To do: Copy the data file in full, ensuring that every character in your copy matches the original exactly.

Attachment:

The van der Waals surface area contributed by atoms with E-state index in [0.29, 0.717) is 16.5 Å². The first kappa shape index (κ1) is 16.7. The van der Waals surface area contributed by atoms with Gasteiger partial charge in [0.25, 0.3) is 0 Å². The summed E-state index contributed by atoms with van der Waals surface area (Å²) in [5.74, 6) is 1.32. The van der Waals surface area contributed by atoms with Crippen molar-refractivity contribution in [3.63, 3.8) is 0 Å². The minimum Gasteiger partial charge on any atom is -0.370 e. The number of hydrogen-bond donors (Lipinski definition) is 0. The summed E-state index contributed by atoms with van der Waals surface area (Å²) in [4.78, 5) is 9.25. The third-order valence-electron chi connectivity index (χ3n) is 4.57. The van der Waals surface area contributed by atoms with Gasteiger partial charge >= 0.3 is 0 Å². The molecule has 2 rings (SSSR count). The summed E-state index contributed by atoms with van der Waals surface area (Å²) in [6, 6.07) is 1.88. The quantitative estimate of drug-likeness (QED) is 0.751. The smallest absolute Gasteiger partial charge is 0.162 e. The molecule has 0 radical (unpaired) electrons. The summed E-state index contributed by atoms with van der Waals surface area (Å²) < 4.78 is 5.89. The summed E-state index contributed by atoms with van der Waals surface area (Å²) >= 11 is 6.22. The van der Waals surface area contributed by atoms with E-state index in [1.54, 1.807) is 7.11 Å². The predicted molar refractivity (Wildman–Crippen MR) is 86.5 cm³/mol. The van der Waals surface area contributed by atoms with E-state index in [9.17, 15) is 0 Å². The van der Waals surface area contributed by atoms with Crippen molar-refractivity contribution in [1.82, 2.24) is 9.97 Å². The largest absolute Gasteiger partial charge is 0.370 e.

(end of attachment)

The van der Waals surface area contributed by atoms with E-state index in [0.29, 0.717) is 16.5 Å². The first kappa shape index (κ1) is 16.7. The van der Waals surface area contributed by atoms with Gasteiger partial charge in [0.25, 0.3) is 0 Å². The summed E-state index contributed by atoms with van der Waals surface area (Å²) in [5.74, 6) is 1.32. The van der Waals surface area contributed by atoms with Crippen molar-refractivity contribution in [3.63, 3.8) is 0 Å². The minimum Gasteiger partial charge on any atom is -0.370 e. The number of hydrogen-bond donors (Lipinski definition) is 0. The summed E-state index contributed by atoms with van der Waals surface area (Å²) in [4.78, 5) is 9.25. The third-order valence-electron chi connectivity index (χ3n) is 4.57. The van der Waals surface area contributed by atoms with Gasteiger partial charge >= 0.3 is 0 Å². The molecule has 2 rings (SSSR count). The summed E-state index contributed by atoms with van der Waals surface area (Å²) in [6, 6.07) is 1.88. The quantitative estimate of drug-likeness (QED) is 0.751. The smallest absolute Gasteiger partial charge is 0.162 e. The molecule has 0 radical (unpaired) electrons. The summed E-state index contributed by atoms with van der Waals surface area (Å²) < 4.78 is 5.89. The summed E-state index contributed by atoms with van der Waals surface area (Å²) >= 11 is 6.22. The van der Waals surface area contributed by atoms with E-state index in [1.54, 1.807) is 7.11 Å². The predicted molar refractivity (Wildman–Crippen MR) is 86.5 cm³/mol. The van der Waals surface area contributed by atoms with E-state index in [9.17, 15) is 0 Å². The van der Waals surface area contributed by atoms with Crippen molar-refractivity contribution in [1.82, 2.24) is 9.97 Å². The largest absolute Gasteiger partial charge is 0.370 e.